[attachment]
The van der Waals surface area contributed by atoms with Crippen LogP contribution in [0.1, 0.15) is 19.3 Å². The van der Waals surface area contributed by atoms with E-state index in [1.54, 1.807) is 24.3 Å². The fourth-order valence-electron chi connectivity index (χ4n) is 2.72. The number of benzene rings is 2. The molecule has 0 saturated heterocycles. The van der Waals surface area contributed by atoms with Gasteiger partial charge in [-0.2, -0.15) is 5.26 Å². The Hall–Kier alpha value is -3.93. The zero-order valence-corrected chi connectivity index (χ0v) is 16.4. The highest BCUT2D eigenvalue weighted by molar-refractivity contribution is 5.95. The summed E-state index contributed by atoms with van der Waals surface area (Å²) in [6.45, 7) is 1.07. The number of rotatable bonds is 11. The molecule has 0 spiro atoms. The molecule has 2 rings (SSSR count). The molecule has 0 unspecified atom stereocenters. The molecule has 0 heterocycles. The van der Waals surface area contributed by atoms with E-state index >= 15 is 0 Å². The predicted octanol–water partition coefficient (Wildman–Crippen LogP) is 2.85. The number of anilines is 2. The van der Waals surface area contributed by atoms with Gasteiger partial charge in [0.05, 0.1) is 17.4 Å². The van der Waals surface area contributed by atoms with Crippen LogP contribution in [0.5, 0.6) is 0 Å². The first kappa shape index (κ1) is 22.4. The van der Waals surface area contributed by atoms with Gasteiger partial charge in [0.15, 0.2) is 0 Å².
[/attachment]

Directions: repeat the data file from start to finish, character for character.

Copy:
The van der Waals surface area contributed by atoms with Crippen LogP contribution in [0.1, 0.15) is 19.3 Å². The van der Waals surface area contributed by atoms with E-state index in [1.54, 1.807) is 24.3 Å². The fourth-order valence-electron chi connectivity index (χ4n) is 2.72. The number of benzene rings is 2. The molecule has 0 saturated heterocycles. The van der Waals surface area contributed by atoms with Gasteiger partial charge in [-0.2, -0.15) is 5.26 Å². The Hall–Kier alpha value is -3.93. The zero-order valence-corrected chi connectivity index (χ0v) is 16.4. The highest BCUT2D eigenvalue weighted by molar-refractivity contribution is 5.95. The summed E-state index contributed by atoms with van der Waals surface area (Å²) in [6.45, 7) is 1.07. The number of rotatable bonds is 11. The molecule has 0 spiro atoms. The molecule has 2 rings (SSSR count). The molecule has 0 unspecified atom stereocenters. The molecule has 0 heterocycles. The van der Waals surface area contributed by atoms with E-state index >= 15 is 0 Å². The predicted octanol–water partition coefficient (Wildman–Crippen LogP) is 2.85. The number of anilines is 2. The van der Waals surface area contributed by atoms with Gasteiger partial charge in [0.05, 0.1) is 17.4 Å². The van der Waals surface area contributed by atoms with Crippen LogP contribution in [0.5, 0.6) is 0 Å². The first kappa shape index (κ1) is 22.4. The van der Waals surface area contributed by atoms with Gasteiger partial charge in [0.15, 0.2) is 0 Å².